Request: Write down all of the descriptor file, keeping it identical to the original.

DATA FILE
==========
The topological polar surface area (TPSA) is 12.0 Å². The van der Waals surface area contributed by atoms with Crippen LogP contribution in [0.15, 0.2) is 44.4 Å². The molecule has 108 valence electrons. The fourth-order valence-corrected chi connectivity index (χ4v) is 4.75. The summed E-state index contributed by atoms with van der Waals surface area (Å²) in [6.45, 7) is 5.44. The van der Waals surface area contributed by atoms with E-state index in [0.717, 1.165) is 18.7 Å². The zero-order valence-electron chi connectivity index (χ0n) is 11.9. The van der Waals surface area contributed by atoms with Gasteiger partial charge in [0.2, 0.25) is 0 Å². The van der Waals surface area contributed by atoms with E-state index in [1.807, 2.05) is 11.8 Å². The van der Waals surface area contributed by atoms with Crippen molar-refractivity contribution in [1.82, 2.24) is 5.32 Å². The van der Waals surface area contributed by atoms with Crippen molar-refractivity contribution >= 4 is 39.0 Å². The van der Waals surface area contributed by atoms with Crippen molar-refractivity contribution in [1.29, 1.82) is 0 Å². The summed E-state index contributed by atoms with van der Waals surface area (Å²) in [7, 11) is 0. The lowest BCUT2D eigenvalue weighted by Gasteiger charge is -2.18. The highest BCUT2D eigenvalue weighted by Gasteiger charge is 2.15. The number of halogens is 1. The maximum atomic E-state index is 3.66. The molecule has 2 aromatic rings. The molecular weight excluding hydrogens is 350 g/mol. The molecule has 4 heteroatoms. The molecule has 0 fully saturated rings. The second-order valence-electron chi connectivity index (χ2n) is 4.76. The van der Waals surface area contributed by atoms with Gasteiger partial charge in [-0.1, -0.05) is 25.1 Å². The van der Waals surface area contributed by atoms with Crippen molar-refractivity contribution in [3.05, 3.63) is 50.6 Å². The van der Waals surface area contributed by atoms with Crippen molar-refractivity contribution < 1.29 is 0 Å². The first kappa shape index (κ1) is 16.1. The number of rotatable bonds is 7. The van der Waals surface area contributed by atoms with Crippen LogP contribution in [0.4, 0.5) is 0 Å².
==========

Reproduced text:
The topological polar surface area (TPSA) is 12.0 Å². The van der Waals surface area contributed by atoms with Crippen LogP contribution in [0.15, 0.2) is 44.4 Å². The molecule has 108 valence electrons. The fourth-order valence-corrected chi connectivity index (χ4v) is 4.75. The summed E-state index contributed by atoms with van der Waals surface area (Å²) in [6.45, 7) is 5.44. The van der Waals surface area contributed by atoms with E-state index in [0.717, 1.165) is 18.7 Å². The zero-order valence-electron chi connectivity index (χ0n) is 11.9. The van der Waals surface area contributed by atoms with Gasteiger partial charge in [0.2, 0.25) is 0 Å². The van der Waals surface area contributed by atoms with E-state index in [1.807, 2.05) is 11.8 Å². The van der Waals surface area contributed by atoms with Crippen molar-refractivity contribution in [1.82, 2.24) is 5.32 Å². The van der Waals surface area contributed by atoms with Crippen molar-refractivity contribution >= 4 is 39.0 Å². The van der Waals surface area contributed by atoms with Crippen molar-refractivity contribution in [1.29, 1.82) is 0 Å². The summed E-state index contributed by atoms with van der Waals surface area (Å²) in [7, 11) is 0. The lowest BCUT2D eigenvalue weighted by Gasteiger charge is -2.18. The highest BCUT2D eigenvalue weighted by Gasteiger charge is 2.15. The number of halogens is 1. The maximum atomic E-state index is 3.66. The molecule has 2 aromatic rings. The molecular weight excluding hydrogens is 350 g/mol. The molecule has 4 heteroatoms. The molecule has 0 fully saturated rings. The second-order valence-electron chi connectivity index (χ2n) is 4.76. The van der Waals surface area contributed by atoms with Gasteiger partial charge in [-0.1, -0.05) is 25.1 Å². The van der Waals surface area contributed by atoms with Crippen molar-refractivity contribution in [3.05, 3.63) is 50.6 Å². The van der Waals surface area contributed by atoms with Crippen molar-refractivity contribution < 1.29 is 0 Å². The first kappa shape index (κ1) is 16.1. The number of rotatable bonds is 7. The van der Waals surface area contributed by atoms with Crippen LogP contribution in [0.4, 0.5) is 0 Å².